Read With the Best - American Literature I: 1500-1860 Teacher's Edition

Read With the Best - American Literature I: 1500-1860 Teacher's Edition

# 053159

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Item #: 053159
ISBN: 9780980030266
Grades: 8-12

Product Description:

Publisher Description:

This is a 34 week curriculum that includes literature, extensive vocabulary, critical reading, critical analysis, critical thinking, writing (including an MLA style research paper), and SAT/ACT preparation. It is an accompaniment to our award winning writing curriculum Write with the Best Volume 2. Write with the Best is used for all writing instruction in this literature curriculum except for writing a research paper.

The features that make this literature curriculum different from the others on the market are 1) It uses a college text book The Norton Anthology of American Literature as its reading text to not only prepare students for college but also to equip them to take two AP exams or CLEP exams and exempt freshman English in college. It was written using the AP and CLEP reviews as guides. 2) It teaches hundreds of SAT/ACT vocabulary words and literary terms now found on the critical reading portions of these tests, as well as persuasive essays found on college prep tests and other expository writing. 3) It exposes students to 27 early American literature authors and the historical time periods they lived in. 4) It includes hands-on activities that appeal to all learning styles and other activities that bring the passages to life for these high school students. 5) It includes mainly whole books and whole works instead of small excerpts. 6) It uses literature that teaches, inspires and encourages the students to make critical and moral judgments. 7) It was written by a high school English and literature teacher of 37 years and a home school mother of 27 years. 8) Students who complete the course receive 2 and ¼ high school credits including some American history credit.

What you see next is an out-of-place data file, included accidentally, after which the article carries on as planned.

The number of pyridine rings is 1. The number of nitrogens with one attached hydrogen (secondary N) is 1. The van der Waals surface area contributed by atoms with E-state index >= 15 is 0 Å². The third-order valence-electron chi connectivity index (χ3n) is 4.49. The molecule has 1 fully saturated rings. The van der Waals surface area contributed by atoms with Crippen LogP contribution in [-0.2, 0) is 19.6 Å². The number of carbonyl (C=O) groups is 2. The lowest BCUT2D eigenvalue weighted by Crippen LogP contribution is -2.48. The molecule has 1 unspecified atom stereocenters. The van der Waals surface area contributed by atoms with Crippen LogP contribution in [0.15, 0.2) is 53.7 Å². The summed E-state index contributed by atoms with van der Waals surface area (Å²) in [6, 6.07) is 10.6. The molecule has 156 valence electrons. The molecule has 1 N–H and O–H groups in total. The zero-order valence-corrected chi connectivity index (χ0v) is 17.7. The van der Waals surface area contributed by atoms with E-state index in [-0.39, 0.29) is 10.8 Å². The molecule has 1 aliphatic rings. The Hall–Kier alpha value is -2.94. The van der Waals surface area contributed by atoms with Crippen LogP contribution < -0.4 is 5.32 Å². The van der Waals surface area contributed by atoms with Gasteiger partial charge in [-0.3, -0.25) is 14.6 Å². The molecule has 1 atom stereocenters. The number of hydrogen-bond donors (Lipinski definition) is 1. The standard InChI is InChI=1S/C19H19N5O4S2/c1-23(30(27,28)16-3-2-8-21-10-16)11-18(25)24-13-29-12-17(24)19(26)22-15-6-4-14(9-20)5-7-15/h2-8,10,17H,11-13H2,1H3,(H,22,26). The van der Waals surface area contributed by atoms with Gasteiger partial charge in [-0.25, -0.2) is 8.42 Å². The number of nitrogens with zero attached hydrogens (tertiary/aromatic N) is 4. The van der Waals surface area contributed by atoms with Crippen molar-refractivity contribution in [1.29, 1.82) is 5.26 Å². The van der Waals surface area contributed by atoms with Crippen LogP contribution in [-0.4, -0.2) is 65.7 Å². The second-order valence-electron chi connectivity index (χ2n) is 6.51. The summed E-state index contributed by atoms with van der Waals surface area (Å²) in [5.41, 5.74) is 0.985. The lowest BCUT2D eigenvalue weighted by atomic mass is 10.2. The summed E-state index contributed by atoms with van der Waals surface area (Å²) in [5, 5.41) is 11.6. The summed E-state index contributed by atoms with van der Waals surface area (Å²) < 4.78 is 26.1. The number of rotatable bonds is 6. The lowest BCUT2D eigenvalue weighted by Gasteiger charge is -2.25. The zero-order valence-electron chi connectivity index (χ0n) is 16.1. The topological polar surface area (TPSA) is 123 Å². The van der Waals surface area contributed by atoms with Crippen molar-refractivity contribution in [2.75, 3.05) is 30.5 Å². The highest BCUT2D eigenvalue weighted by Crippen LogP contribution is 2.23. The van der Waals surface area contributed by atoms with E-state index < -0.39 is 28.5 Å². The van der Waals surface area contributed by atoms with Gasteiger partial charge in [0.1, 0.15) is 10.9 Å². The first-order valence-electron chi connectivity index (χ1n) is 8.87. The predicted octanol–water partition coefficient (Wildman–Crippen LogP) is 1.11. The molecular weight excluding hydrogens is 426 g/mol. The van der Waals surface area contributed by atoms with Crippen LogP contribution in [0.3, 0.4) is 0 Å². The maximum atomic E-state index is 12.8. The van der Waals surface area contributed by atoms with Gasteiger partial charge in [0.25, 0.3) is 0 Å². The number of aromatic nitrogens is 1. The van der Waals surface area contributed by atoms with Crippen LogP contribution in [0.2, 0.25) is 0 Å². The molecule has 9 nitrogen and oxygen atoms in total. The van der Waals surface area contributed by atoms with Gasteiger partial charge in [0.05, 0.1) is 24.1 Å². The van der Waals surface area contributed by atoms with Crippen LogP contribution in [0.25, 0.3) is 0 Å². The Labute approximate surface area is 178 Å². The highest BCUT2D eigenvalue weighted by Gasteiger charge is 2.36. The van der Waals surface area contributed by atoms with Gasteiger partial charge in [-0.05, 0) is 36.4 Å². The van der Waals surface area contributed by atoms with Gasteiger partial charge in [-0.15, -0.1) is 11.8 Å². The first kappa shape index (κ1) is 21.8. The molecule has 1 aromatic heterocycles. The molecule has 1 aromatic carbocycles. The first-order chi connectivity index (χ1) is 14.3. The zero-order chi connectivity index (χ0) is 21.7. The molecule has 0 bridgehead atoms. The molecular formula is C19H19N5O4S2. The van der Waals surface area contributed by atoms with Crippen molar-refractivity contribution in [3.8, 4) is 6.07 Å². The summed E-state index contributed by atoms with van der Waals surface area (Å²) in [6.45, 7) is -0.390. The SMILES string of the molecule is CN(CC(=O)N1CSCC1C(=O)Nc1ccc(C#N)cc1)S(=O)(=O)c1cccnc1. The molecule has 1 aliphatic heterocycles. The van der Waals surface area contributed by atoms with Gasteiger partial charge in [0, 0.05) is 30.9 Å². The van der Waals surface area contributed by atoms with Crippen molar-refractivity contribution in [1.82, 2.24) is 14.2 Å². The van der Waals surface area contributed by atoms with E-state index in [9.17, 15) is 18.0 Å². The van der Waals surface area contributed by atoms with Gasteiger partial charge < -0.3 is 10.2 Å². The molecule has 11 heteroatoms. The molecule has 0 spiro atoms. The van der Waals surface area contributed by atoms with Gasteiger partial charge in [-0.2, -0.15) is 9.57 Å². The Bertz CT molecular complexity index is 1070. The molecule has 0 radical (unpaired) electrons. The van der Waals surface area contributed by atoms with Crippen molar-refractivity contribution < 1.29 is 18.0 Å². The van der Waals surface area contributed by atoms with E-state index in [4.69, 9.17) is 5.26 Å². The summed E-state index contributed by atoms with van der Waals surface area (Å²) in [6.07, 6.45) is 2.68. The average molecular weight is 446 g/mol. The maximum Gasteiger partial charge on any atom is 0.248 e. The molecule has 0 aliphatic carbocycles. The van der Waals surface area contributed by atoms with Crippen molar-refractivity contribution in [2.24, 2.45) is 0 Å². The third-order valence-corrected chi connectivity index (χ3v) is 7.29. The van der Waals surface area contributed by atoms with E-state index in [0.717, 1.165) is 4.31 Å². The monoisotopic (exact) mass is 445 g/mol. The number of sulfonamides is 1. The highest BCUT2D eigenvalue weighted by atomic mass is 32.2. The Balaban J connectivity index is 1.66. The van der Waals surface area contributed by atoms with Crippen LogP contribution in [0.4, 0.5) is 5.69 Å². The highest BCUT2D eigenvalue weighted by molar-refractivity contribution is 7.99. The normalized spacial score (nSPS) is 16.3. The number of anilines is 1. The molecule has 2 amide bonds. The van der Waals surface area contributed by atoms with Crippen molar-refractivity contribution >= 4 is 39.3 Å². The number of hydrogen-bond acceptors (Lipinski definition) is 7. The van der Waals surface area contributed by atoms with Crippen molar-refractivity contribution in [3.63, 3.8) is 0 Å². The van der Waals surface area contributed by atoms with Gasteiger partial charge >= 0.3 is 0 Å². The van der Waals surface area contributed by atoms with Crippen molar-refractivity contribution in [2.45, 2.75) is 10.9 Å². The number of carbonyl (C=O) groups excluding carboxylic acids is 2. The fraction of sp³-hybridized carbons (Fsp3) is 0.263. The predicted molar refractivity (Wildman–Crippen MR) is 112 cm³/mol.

Read with the Best American Literature Vol. 1 Teacher's Edition: This edition includes all answers to items in the Student Workbook, Literary Terms tests and answer keys, and Vocabulary tests and answer keys.

These books have been used with great success in home schools and home school
classes for years and also work great in home school co-ops.

Category Description for American Literature I:

This is the first year of a two year program in American Literature. The author, Jil Dixon, chose to divide American Lit into two years instead of the typical one in order to provide more thorough author/works coverage, noting that many of these works provide excellent vehicles for the introductory literature and composition skills usually found in first year high school courses. Interestingly, there is enough background research required that each course can also be counted as a 1/4 credit in American history.

The course is organized into 34 weekly study units which include one or more literature selections. The two remaining weeks are reserved for review and tests. Each selections study includes author/setting background information (student researches); a "Words to Know" section that requires the student to determine the part of speech, provide synonyms, and use in sentences; and questions for both literary analysis and critical reading. Each week the student is challenged to "make it real." For instance: "Think of two examples of foils in literature or movies" or "Name at least one stereotype or stock character that Irving portrays in Rip Van Winkle." Writing assignments are also part of each weeks study. As previously mentioned, these are typically coordinated with Write with the Best. There is also a weekly "culminating activity". These activities vary greatly but tend to be more hands-on and often something that will be more meaningful and fun if done in a group. Vocabulary and Literary Terms Tests are given every six weeks.